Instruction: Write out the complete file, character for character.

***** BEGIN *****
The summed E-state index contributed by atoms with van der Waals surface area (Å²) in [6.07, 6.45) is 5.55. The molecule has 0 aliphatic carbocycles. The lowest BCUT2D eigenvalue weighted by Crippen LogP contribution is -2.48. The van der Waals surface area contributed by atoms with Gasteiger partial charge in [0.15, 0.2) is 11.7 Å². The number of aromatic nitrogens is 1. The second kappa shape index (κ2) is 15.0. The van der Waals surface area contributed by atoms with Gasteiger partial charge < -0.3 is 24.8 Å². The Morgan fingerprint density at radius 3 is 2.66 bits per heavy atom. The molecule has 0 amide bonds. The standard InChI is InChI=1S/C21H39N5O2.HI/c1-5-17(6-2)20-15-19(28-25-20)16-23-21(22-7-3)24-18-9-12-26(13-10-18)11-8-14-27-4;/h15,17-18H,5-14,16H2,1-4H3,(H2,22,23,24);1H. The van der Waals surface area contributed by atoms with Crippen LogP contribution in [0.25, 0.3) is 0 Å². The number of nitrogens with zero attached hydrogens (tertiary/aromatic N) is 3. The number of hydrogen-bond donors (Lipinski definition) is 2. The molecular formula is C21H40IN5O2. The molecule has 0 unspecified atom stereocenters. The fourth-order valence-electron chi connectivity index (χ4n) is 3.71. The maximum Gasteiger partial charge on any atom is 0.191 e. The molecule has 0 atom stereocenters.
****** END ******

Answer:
The summed E-state index contributed by atoms with van der Waals surface area (Å²) in [6.07, 6.45) is 5.55. The molecule has 0 aliphatic carbocycles. The lowest BCUT2D eigenvalue weighted by Crippen LogP contribution is -2.48. The van der Waals surface area contributed by atoms with Gasteiger partial charge in [0.15, 0.2) is 11.7 Å². The number of aromatic nitrogens is 1. The second kappa shape index (κ2) is 15.0. The van der Waals surface area contributed by atoms with Gasteiger partial charge < -0.3 is 24.8 Å². The Morgan fingerprint density at radius 3 is 2.66 bits per heavy atom. The molecule has 0 amide bonds. The standard InChI is InChI=1S/C21H39N5O2.HI/c1-5-17(6-2)20-15-19(28-25-20)16-23-21(22-7-3)24-18-9-12-26(13-10-18)11-8-14-27-4;/h15,17-18H,5-14,16H2,1-4H3,(H2,22,23,24);1H. The van der Waals surface area contributed by atoms with Crippen LogP contribution in [0.25, 0.3) is 0 Å². The number of nitrogens with zero attached hydrogens (tertiary/aromatic N) is 3. The number of hydrogen-bond donors (Lipinski definition) is 2. The molecular formula is C21H40IN5O2. The molecule has 0 unspecified atom stereocenters. The fourth-order valence-electron chi connectivity index (χ4n) is 3.71. The maximum Gasteiger partial charge on any atom is 0.191 e. The molecule has 0 atom stereocenters.